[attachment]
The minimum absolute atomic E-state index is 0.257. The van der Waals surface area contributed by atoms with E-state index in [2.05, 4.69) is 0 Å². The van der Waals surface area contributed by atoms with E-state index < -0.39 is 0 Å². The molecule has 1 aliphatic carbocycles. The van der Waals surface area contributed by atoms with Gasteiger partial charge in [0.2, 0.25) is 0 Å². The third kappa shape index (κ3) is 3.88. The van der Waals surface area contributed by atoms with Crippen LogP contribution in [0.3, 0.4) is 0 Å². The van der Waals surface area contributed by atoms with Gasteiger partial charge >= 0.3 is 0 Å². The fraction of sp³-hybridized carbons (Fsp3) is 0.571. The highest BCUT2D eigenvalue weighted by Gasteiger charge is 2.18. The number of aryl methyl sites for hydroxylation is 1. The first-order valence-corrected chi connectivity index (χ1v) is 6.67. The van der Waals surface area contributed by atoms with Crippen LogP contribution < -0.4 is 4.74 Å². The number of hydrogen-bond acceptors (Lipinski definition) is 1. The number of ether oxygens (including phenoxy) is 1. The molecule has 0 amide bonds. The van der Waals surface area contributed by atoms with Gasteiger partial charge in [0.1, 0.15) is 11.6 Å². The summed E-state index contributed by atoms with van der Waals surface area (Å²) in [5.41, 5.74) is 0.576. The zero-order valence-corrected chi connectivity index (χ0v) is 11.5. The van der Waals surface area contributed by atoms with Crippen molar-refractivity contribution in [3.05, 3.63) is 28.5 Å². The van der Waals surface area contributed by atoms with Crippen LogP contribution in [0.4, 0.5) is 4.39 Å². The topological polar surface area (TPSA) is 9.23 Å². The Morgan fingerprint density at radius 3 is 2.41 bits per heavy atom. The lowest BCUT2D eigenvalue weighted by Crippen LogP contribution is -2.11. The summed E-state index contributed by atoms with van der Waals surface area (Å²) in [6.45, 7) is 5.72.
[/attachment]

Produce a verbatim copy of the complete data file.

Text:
The minimum absolute atomic E-state index is 0.257. The van der Waals surface area contributed by atoms with E-state index in [2.05, 4.69) is 0 Å². The van der Waals surface area contributed by atoms with E-state index < -0.39 is 0 Å². The molecule has 1 aliphatic carbocycles. The van der Waals surface area contributed by atoms with Gasteiger partial charge in [0.2, 0.25) is 0 Å². The third kappa shape index (κ3) is 3.88. The van der Waals surface area contributed by atoms with Crippen LogP contribution in [0.3, 0.4) is 0 Å². The van der Waals surface area contributed by atoms with Gasteiger partial charge >= 0.3 is 0 Å². The fraction of sp³-hybridized carbons (Fsp3) is 0.571. The highest BCUT2D eigenvalue weighted by Gasteiger charge is 2.18. The number of aryl methyl sites for hydroxylation is 1. The first-order valence-corrected chi connectivity index (χ1v) is 6.67. The van der Waals surface area contributed by atoms with Crippen LogP contribution < -0.4 is 4.74 Å². The number of hydrogen-bond acceptors (Lipinski definition) is 1. The number of ether oxygens (including phenoxy) is 1. The molecule has 0 amide bonds. The van der Waals surface area contributed by atoms with Gasteiger partial charge in [0.1, 0.15) is 11.6 Å². The summed E-state index contributed by atoms with van der Waals surface area (Å²) in [5.41, 5.74) is 0.576. The zero-order valence-corrected chi connectivity index (χ0v) is 11.5. The van der Waals surface area contributed by atoms with Crippen molar-refractivity contribution in [3.05, 3.63) is 28.5 Å². The van der Waals surface area contributed by atoms with Crippen LogP contribution in [0.4, 0.5) is 4.39 Å². The topological polar surface area (TPSA) is 9.23 Å². The Morgan fingerprint density at radius 3 is 2.41 bits per heavy atom. The lowest BCUT2D eigenvalue weighted by Crippen LogP contribution is -2.11. The summed E-state index contributed by atoms with van der Waals surface area (Å²) in [6.45, 7) is 5.72.